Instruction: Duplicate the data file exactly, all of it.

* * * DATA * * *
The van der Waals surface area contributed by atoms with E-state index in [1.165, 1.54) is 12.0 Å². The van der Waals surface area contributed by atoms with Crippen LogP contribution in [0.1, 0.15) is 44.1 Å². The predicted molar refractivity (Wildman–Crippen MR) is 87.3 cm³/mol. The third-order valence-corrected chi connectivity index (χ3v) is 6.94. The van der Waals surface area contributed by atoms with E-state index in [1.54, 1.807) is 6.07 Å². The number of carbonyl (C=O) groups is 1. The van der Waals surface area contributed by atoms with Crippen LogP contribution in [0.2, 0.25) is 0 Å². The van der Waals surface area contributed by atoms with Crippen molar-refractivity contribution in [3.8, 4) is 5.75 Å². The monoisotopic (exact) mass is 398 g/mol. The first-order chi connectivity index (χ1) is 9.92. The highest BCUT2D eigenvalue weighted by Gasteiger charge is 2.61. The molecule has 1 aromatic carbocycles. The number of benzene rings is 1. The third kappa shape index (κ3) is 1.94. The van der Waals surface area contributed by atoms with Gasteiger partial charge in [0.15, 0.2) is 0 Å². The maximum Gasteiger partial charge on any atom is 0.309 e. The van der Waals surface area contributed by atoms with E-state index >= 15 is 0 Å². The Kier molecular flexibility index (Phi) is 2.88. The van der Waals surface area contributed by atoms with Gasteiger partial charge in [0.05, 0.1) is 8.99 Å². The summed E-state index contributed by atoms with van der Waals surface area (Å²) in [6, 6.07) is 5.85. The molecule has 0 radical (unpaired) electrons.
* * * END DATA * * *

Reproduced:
The van der Waals surface area contributed by atoms with E-state index in [1.165, 1.54) is 12.0 Å². The van der Waals surface area contributed by atoms with Crippen LogP contribution in [0.1, 0.15) is 44.1 Å². The predicted molar refractivity (Wildman–Crippen MR) is 87.3 cm³/mol. The third-order valence-corrected chi connectivity index (χ3v) is 6.94. The van der Waals surface area contributed by atoms with E-state index in [1.54, 1.807) is 6.07 Å². The number of carbonyl (C=O) groups is 1. The van der Waals surface area contributed by atoms with Crippen LogP contribution in [0.2, 0.25) is 0 Å². The van der Waals surface area contributed by atoms with Crippen molar-refractivity contribution in [3.8, 4) is 5.75 Å². The monoisotopic (exact) mass is 398 g/mol. The first-order chi connectivity index (χ1) is 9.92. The highest BCUT2D eigenvalue weighted by Gasteiger charge is 2.61. The molecule has 1 aromatic carbocycles. The number of benzene rings is 1. The third kappa shape index (κ3) is 1.94. The van der Waals surface area contributed by atoms with Gasteiger partial charge in [0.15, 0.2) is 0 Å². The maximum Gasteiger partial charge on any atom is 0.309 e. The van der Waals surface area contributed by atoms with E-state index >= 15 is 0 Å². The Kier molecular flexibility index (Phi) is 2.88. The van der Waals surface area contributed by atoms with Gasteiger partial charge in [0.05, 0.1) is 8.99 Å². The summed E-state index contributed by atoms with van der Waals surface area (Å²) in [6, 6.07) is 5.85. The molecule has 0 radical (unpaired) electrons.